Os­car wild

The glam­our of Sun­day’s awards cer­e­mony will be a po­tent sym­bol that Hol­ly­wood is back at work, writes Michael Dwyer in Los An­ge­les

The Irish Times - Friday - The Ticket - - Film -

WITH just two days to go be­fore the 80th Academy Awards cer­e­mony, Los An­ge­les is con­sumed with an­tic­i­pa­tion and spec­u­la­tion. Ev­ery­where there is talk of Os­cars, and not just in film cir­cles, but in bars and restau­rants and at de­part­ment store check-outs. Of­fices have or­gan­ised pools in which staff com­pete to pre­dict the out­come in ev­ery cat­e­gory.

The me­dia is awash with Os­car cov­er­age, shov­ing Iraq, the econ­omy and the Clin­ton/Obama duel far down the news agenda. The sto­ries are not just about the movies in con­tention, but about what’s on the menu at the academy gov­er­nor’s ball, or who’s go­ing to whose party af­ter the ball, and there are reams of newsprint on who’s wear­ing what.

Most women walk­ing up the red car­pet on Sun­day night will be wear­ing bor­rowed clothes. The lead­ing de­sign­ers com­pete vig­or­ously to get the most stel­lar at­ten­dees to wear their out­ra­geously ex­pen­sive new frocks and jew­els. Julie Christie, a best ac­tress nom­i­nee this year, is one of the few women who refuse to be­come walk­ing ad­ver­tise­ments, and her ap­pear­ance at the re­cent Screen Ac­tors Guild awards ac­tu­ally made head­line news in the Hol­ly­wood Re­porter: “Julie Christie wears her own clothes.”

There is pal­pa­ble re­lief all over Los An­ge­les that the long-run­ning writ­ers’ strike fi­nally ended last week, and not just be­cause there’s no longer any threat to a fullscale Os­cars show go­ing ahead. Movies are Amer­ica’s big­gest ex­port af­ter avi­a­tion, and Los An­ge­les, the epi­cen­tre of the US film in­dus­try, has been hard hit over the three months of the strike.

Most film and TV pro­duc­tion ground to a halt, with eco­nomic con­se­quences for peo­ple work­ing across the in­dus­try and all the an­cil­lary ar­eas that ben­e­fit from it.

The full-on glam­our and glitz of Sun­day’s show will be a po­tent sym­bol that Hol­ly­wood is back at work and cel­e­brat­ing its own in an orgy of self-con­grat­u­la­tion. The down­side of the strike end­ing is that Os­car pre­sen­ters will be force-fed dol­lops of plat­i­tudi­nous lines stat­ing self-ev­i­dent facts: that with­out a cin­e­matog­ra­pher, we would have noth­ing to look at, or with­out a com­poser, there would be no mu­sic.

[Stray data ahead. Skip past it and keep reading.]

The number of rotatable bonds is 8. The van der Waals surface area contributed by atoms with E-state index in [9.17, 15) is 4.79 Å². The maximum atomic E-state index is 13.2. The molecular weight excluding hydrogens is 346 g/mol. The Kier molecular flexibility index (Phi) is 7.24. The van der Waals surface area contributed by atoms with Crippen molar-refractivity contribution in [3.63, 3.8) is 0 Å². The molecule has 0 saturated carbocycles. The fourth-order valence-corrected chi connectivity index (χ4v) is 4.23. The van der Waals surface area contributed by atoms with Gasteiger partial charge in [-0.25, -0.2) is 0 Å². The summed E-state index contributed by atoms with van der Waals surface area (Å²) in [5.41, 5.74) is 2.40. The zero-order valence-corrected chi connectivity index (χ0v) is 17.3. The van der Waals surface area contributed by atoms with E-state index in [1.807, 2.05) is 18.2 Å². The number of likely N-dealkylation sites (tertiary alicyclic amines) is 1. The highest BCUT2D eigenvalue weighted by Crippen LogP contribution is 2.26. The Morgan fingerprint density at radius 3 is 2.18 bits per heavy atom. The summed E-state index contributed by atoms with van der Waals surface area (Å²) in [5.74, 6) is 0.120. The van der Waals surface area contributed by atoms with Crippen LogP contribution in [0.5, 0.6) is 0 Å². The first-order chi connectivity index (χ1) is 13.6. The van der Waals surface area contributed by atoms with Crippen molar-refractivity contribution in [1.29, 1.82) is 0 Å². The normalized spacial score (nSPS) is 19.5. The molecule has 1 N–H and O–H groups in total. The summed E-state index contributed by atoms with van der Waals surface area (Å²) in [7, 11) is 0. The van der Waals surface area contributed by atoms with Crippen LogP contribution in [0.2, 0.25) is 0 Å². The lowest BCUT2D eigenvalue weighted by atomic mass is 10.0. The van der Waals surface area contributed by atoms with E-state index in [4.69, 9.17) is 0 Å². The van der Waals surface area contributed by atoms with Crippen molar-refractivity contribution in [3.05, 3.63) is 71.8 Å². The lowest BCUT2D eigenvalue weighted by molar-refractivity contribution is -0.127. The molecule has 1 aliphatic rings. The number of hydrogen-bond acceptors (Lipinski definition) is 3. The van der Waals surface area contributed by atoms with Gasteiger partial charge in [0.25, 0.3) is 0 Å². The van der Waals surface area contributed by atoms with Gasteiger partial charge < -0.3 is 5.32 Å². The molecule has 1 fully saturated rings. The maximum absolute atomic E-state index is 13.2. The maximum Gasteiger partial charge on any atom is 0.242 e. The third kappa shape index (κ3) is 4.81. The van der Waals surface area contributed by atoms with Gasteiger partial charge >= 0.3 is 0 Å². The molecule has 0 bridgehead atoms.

Some win­ners in­evitably will cry with joy, while their fel­low nom­i­nees, know­ing that the cam­eras are on them, too, will hold back their tears and pre­tend to be de­lighted that some­body else has won. They will have the con­so­la­tion of be­ing cheered as they ar­rive for the cer­e­mony at the Ko­dak Theatre.

Ea­ger movie fans line the closed-off streets well in ad­vance to se­cure the best star-spot­ting van­tage point. And traf­fic grinds to a crawl, given that most of the nom­i­nees and pre­sen­ters will ar­rive, two to a car, in un­fea­si­bly long stretch limos, even though some will flaunt their green cre­den­tials on stage soon af­ter­wards.

Like the movies it is hon­our­ing – and the stan­dard is un­usu­ally high this year – the Academy Awards are all about per­for­mance. Ev­ery­one is keenly aware that their ev­ery move is be­ing mon­i­tored, as a cast of thou­sands take their places in the au­di­to­rium for a show that an­nu­ally at­tracts hun­dreds of mil­lions of view­ers across the world. Bring it on.

The 80th Academy Awards show be­gins at 5.30pm, Los An­ge­les time on Sun­day (1.30am, Mon­day, in Ire­land). It will be shown live on Sky Movies

Edited high­lights will be shown on RTÉ2 on Mon­day at 9pm

Glen Hansard and Markéta Ir­glová, com­posers of the Os­car-nom­i­nated song Fall­ing Slowly in Once (left). Far left: Saoirse Ro­nan – nom­i­nated as best sup­port­ing ac­tress for Atone­ment

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